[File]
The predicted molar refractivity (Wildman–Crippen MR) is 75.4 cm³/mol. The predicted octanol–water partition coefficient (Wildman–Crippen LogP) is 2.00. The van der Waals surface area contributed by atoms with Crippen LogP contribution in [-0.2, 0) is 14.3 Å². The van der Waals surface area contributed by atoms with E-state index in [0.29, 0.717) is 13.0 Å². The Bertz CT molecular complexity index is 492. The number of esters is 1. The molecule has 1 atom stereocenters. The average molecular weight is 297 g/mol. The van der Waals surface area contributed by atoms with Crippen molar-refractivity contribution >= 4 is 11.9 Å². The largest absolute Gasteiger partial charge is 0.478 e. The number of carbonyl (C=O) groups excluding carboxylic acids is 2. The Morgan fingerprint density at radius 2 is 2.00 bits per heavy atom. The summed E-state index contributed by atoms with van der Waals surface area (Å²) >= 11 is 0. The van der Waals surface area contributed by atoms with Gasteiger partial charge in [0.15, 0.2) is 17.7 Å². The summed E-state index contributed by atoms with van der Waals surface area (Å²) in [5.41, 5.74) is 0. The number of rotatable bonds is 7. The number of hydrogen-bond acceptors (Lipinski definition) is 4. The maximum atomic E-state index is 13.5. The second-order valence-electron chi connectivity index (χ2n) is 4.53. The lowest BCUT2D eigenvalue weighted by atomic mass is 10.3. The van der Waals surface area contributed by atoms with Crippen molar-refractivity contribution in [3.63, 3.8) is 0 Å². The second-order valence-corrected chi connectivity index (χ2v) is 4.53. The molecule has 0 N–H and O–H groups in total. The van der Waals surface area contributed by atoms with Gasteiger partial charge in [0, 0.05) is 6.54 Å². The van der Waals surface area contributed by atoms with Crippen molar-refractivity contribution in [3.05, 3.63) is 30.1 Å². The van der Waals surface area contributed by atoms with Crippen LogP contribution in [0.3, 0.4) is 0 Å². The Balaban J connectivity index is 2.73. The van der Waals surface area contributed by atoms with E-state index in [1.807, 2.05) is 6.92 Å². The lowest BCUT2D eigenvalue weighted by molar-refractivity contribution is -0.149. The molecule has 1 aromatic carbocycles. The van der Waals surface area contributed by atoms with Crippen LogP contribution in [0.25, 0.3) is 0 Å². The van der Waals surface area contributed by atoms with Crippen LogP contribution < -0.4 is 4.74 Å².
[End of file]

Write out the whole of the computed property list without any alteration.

The predicted molar refractivity (Wildman–Crippen MR) is 75.4 cm³/mol. The predicted octanol–water partition coefficient (Wildman–Crippen LogP) is 2.00. The van der Waals surface area contributed by atoms with Crippen LogP contribution in [-0.2, 0) is 14.3 Å². The van der Waals surface area contributed by atoms with E-state index in [0.29, 0.717) is 13.0 Å². The Bertz CT molecular complexity index is 492. The number of esters is 1. The molecule has 1 atom stereocenters. The average molecular weight is 297 g/mol. The van der Waals surface area contributed by atoms with Crippen molar-refractivity contribution >= 4 is 11.9 Å². The largest absolute Gasteiger partial charge is 0.478 e. The number of carbonyl (C=O) groups excluding carboxylic acids is 2. The Morgan fingerprint density at radius 2 is 2.00 bits per heavy atom. The summed E-state index contributed by atoms with van der Waals surface area (Å²) >= 11 is 0. The van der Waals surface area contributed by atoms with Gasteiger partial charge in [0.15, 0.2) is 17.7 Å². The summed E-state index contributed by atoms with van der Waals surface area (Å²) in [5.41, 5.74) is 0. The number of rotatable bonds is 7. The number of hydrogen-bond acceptors (Lipinski definition) is 4. The maximum atomic E-state index is 13.5. The second-order valence-electron chi connectivity index (χ2n) is 4.53. The lowest BCUT2D eigenvalue weighted by atomic mass is 10.3. The van der Waals surface area contributed by atoms with Crippen molar-refractivity contribution in [3.63, 3.8) is 0 Å². The second-order valence-corrected chi connectivity index (χ2v) is 4.53. The molecule has 0 N–H and O–H groups in total. The van der Waals surface area contributed by atoms with Gasteiger partial charge in [0, 0.05) is 6.54 Å². The van der Waals surface area contributed by atoms with Crippen molar-refractivity contribution in [3.05, 3.63) is 30.1 Å². The van der Waals surface area contributed by atoms with Crippen LogP contribution in [0.3, 0.4) is 0 Å². The Balaban J connectivity index is 2.73. The van der Waals surface area contributed by atoms with E-state index in [1.807, 2.05) is 6.92 Å². The lowest BCUT2D eigenvalue weighted by molar-refractivity contribution is -0.149. The molecule has 1 aromatic carbocycles. The van der Waals surface area contributed by atoms with Crippen LogP contribution in [0.25, 0.3) is 0 Å². The van der Waals surface area contributed by atoms with Crippen LogP contribution < -0.4 is 4.74 Å².